Avoiding Orthopedic Injury During Winter Play

Feb
27
2016

Texans don’t really catch “fresh powder” at home, but we somehow maintain a hearty love of snow and ski slopes. And whether we choose a weekend in New Mexico or a grander getaway to Colorado resorts, Texans are always seeking exciting winter escapades.

But before you head up a mountain—and certainly before you glide back down—prep yourself to stay safe and avoid all-too-common orthopedic skiing and snowboarding injuries.


Common Orthopedic Offenses In Skiing

Arguably the single most common type of injury associated with skiing or snowboarding is a sprain or tear in the knee, in particular the medial collateral ligament (MCL) and anterior cruciate ligament (ACL). Ascending the slopes, working your way back down, and attempting to correct a fall all present opportunities to injure the knee.

Other common injuries are unsurprisingly associated with falling and tend to affect the hands and wrists or shoulder. You know the scene, even if you don’t snowboard or ski: the fall is approaching, it’s happening in slow motion, and so you extend your arms to catch yourself. This scene almost never concludes with you unscathed.


Keep Yourself Unscathed On the Slopes

So how do you stay safe while taking full advantage of snow sports? Here are three pro tips to keep you in one piece.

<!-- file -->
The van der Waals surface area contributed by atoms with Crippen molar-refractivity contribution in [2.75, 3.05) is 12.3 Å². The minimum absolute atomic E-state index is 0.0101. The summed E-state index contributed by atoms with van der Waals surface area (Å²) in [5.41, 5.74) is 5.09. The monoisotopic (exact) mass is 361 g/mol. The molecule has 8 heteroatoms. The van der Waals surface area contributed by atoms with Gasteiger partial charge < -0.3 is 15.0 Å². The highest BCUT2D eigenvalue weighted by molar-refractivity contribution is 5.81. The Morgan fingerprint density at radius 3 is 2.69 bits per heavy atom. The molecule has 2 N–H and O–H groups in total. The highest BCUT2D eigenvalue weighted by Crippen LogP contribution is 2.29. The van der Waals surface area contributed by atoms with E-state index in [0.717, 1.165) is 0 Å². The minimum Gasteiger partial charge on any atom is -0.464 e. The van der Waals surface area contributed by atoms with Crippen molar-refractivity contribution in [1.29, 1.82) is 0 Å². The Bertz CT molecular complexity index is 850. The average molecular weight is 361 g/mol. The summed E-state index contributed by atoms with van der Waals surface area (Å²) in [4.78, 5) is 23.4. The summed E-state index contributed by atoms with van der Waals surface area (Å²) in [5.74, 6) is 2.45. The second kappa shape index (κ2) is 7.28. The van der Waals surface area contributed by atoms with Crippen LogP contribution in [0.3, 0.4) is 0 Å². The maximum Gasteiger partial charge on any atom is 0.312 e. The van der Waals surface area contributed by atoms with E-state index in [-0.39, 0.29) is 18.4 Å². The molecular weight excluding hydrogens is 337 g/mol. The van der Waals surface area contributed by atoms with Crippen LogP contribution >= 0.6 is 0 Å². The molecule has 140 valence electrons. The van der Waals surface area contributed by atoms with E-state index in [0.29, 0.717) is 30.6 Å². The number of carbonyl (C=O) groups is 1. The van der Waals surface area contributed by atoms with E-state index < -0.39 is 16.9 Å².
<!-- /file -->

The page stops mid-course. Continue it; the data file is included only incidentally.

1. Conditioning: Athletes don’t just train to perform well; they train to remain uninjured. The same applies for regular Joes hitting the slopes; snowboarding and skiing are athletic endeavors and the appropriate physical preparation will do a lot for your safety. Maintain your cardio power and muscular strength throughout the year, and then be sure to warm up immediately before your activity.
  2. Equipment: This may seem like a no-brainer, but too many accidents can be blamed on ill-fitting boots, worn bindings (this device keeps your ski attached to your boot) and ski poles that are the wrong length for the skier’s height. Whether you own your gear or are renting it from a ski facility, check it before every outing and don’t rely on anything that isn’t up to par.
  3. Weather & Environment: You traveled all this way, have only two days to hit the slopes, and that’s when an icy storm blows through. It’s disappointing. But high winds, low visibility, wet snow and ice, or a sudden drop in temperature can all spell disaster when you’re zipping down a steep hill. So mind the weather and know what conditions you face on the slopes.


Make It Memorable, Keep It Safe

An epic winter adventure shouldn’t be remembered for the injury that brought it crashing to a halt. So do yourself a favor and take the proper steps to ensure your own safety, and possibly that of others. And if you find yourself nursing an orthopedic tweak or injury, contact Methodist Hospital for Surgery’s renowned orthopedic team.


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